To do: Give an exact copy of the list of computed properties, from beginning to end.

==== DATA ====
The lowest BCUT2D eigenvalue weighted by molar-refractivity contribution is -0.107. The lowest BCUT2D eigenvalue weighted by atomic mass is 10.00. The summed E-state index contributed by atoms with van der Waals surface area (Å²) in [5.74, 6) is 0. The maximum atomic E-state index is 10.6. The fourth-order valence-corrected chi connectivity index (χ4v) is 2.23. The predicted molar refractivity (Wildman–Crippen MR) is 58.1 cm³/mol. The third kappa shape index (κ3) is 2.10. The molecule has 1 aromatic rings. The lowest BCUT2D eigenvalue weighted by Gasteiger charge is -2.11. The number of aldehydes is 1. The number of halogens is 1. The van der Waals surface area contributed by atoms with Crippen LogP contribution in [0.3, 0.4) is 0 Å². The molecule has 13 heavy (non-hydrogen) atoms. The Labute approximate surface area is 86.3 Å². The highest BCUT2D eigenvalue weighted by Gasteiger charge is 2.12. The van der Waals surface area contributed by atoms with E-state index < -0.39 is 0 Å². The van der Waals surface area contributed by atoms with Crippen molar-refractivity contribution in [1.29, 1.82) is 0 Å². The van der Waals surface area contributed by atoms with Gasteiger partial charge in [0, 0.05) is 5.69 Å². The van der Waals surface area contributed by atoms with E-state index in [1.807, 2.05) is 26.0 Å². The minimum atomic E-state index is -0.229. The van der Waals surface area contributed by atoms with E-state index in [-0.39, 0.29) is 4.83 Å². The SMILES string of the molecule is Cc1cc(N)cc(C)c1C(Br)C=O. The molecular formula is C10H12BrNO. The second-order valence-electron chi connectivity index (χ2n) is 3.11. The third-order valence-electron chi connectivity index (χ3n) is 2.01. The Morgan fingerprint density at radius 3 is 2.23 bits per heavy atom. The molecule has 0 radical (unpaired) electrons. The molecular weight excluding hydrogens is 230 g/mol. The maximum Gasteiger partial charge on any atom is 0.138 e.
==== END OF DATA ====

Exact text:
The lowest BCUT2D eigenvalue weighted by molar-refractivity contribution is -0.107. The lowest BCUT2D eigenvalue weighted by atomic mass is 10.00. The summed E-state index contributed by atoms with van der Waals surface area (Å²) in [5.74, 6) is 0. The maximum atomic E-state index is 10.6. The fourth-order valence-corrected chi connectivity index (χ4v) is 2.23. The predicted molar refractivity (Wildman–Crippen MR) is 58.1 cm³/mol. The third kappa shape index (κ3) is 2.10. The molecule has 1 aromatic rings. The lowest BCUT2D eigenvalue weighted by Gasteiger charge is -2.11. The number of aldehydes is 1. The number of halogens is 1. The van der Waals surface area contributed by atoms with Crippen LogP contribution in [0.3, 0.4) is 0 Å². The molecule has 13 heavy (non-hydrogen) atoms. The Labute approximate surface area is 86.3 Å². The highest BCUT2D eigenvalue weighted by Gasteiger charge is 2.12. The van der Waals surface area contributed by atoms with E-state index < -0.39 is 0 Å². The van der Waals surface area contributed by atoms with Crippen molar-refractivity contribution in [1.29, 1.82) is 0 Å². The van der Waals surface area contributed by atoms with Gasteiger partial charge in [0, 0.05) is 5.69 Å². The van der Waals surface area contributed by atoms with E-state index in [1.807, 2.05) is 26.0 Å². The minimum atomic E-state index is -0.229. The van der Waals surface area contributed by atoms with E-state index in [-0.39, 0.29) is 4.83 Å². The SMILES string of the molecule is Cc1cc(N)cc(C)c1C(Br)C=O. The molecular formula is C10H12BrNO. The second-order valence-electron chi connectivity index (χ2n) is 3.11. The third-order valence-electron chi connectivity index (χ3n) is 2.01. The Morgan fingerprint density at radius 3 is 2.23 bits per heavy atom. The molecule has 0 radical (unpaired) electrons. The molecular weight excluding hydrogens is 230 g/mol. The maximum Gasteiger partial charge on any atom is 0.138 e.